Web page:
Journal of Genetic Counseling

, Volume 24, Issue 5, pp 732–743 | Cite as

“Both Sides of the Wheelchair”: The Views of Individuals with, and Parents of Individuals with Friedreich Ataxia Regarding Pre-symptomatic Testing of Minors

  • Georgia C. Lowe
  • Louise A. Corben
  • Rony E. Duncan
  • Grace Yoon
  • Martin B. DelatyckiEmail author
Original Research


Friedreich ataxia (FRDA) is an autosomal recessive neurodegenerative disorder characterized by variable age of onset, with no treatment proven to alter its natural history. Siblings of individuals with FRDA have a 25 % risk of developing the condition, raising issues around genetic testing of asymptomatic minors. There is a lack of professional consensus and limited empirical evidence to support provision or refusal of testing. This study aimed to ascertain the opinions of individuals with and parents of individuals with FRDA regarding pre-symptomatic testing of minors. A qualitative research approach using semi-structured interviews and thematic analysis was employed. Interviews with ten individuals with FRDA, and ten parents of individuals with FRDA were conducted, recorded, transcribed and analyzed. Four findings emerged. First, a number of arguments for and against testing minors were identified. Second, strong support existed from parents about the parental right to test their at-risk immature children, but individuals with FRDA were of mixed opinions. Third, participants felt it was not the clinician’s role to make a final decision about whether testing occurs. Finally, a specific issue of concern regarding testing was what and when to tell at-risk children about the test result. The findings highlight a dilemma of how to manage the desires of some individuals and families affected by FRDA to access testing, when there is a lack of professional consensus due to differing opinions regarding autonomy, confidentiality and risk of harm. Research regarding the impact of testing and the views of at-risk individuals and clinicians is required so an appropriate framework for dealing with this contentious issue is developed.


Adolescent Child Ethics Friedreich ataxia Genetic predisposition testing Minors Parents Qualitative research 



The authors thank all participants who generously took the time to participate. RED was partly supported through The Invergowrie Foundation. LAC is an Early Career Fellow of the National Health and Medical Research Council (Australia). This study was supported by the Victorian Government's Operational Infrastructure Support Program.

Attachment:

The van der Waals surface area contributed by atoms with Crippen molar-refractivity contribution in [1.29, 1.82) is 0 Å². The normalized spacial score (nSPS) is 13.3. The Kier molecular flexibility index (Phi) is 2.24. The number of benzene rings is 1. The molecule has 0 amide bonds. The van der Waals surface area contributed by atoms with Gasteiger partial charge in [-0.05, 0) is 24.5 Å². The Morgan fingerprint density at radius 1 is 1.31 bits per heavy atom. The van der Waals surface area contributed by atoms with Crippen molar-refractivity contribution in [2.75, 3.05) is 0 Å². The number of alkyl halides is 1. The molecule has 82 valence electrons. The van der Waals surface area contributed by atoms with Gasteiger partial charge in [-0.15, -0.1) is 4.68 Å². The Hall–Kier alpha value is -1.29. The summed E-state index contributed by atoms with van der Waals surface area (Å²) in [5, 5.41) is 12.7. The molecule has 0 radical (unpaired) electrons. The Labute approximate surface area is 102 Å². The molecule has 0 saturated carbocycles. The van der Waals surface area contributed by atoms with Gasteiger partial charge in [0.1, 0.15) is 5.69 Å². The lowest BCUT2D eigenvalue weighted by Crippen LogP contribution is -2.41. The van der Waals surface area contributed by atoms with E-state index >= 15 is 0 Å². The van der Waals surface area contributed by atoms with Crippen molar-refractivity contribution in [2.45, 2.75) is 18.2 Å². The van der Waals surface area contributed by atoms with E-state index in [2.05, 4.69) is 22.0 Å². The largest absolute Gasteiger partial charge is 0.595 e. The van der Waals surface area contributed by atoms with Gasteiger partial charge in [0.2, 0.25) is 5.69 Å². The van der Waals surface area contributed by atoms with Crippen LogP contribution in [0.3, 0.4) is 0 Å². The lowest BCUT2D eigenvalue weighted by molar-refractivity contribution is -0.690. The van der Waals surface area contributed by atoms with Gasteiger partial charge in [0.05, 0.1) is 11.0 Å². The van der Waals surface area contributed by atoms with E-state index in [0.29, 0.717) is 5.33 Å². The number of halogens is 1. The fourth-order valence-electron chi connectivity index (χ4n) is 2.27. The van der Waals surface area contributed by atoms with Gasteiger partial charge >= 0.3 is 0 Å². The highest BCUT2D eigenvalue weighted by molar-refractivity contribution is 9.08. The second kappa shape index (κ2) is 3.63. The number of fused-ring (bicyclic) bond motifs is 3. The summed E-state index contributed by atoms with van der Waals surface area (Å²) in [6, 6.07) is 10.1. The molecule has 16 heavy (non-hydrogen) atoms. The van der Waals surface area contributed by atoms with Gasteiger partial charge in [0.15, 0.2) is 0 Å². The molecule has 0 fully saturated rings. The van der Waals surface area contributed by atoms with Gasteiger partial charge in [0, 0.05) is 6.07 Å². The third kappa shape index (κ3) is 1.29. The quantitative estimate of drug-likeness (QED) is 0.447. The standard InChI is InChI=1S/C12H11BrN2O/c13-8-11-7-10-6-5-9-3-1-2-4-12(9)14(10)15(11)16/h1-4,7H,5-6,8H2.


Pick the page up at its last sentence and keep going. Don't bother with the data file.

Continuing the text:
Conflict of Interest

Authors Georgia C. Lowe, Louise A. Corben, Rony E. Duncan and Grace Yoon declare that they have no conflict of interest.

Author Martin B. Delatycki has received consultancy fees from AAVlife.

Human Studies and Informed Consent

All procedures followed were in accordance with the ethical standards of the responsible committee on human experimentation (institutional and national) and with the Helsinki Declaration of 1975, as revised in 2000. Informed consent was obtained from all participants for being included in the study.

Animal Studies

No animal studies were carried out by the authors for this article.


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Copyright information

© National Society of Genetic Counselors, Inc. 2015

Authors and Affiliations

  • Georgia C. Lowe
    • 1
    • 2
  • Louise A. Corben
    • 1
    • 3
  • Rony E. Duncan
    • 1
    • 2
    • 4
  • Grace Yoon
    • 5
  • Martin B. Delatycki
    • 1
    • 2
    • 3
    • 6
    Email author
  1. 1.Murdoch Childrens Research InstituteParkvilleAustralia
  2. 2.Department of PaediatricsUniversity of MelbourneParkvilleAustralia
  3. 3.School of Psychological SciencesMonash UniversityClaytonAustralia
  4. 4.Centre for Adolescent HealthRoyal Children’s HospitalParkvilleAustralia
  5. 5.Divisions of Neurology and Clinical and Metabolic GeneticsHospital for Sick Children and University of TorontoTorontoCanada
  6. 6.Clinical Genetics, Austin HealthHeidelbergAustralia

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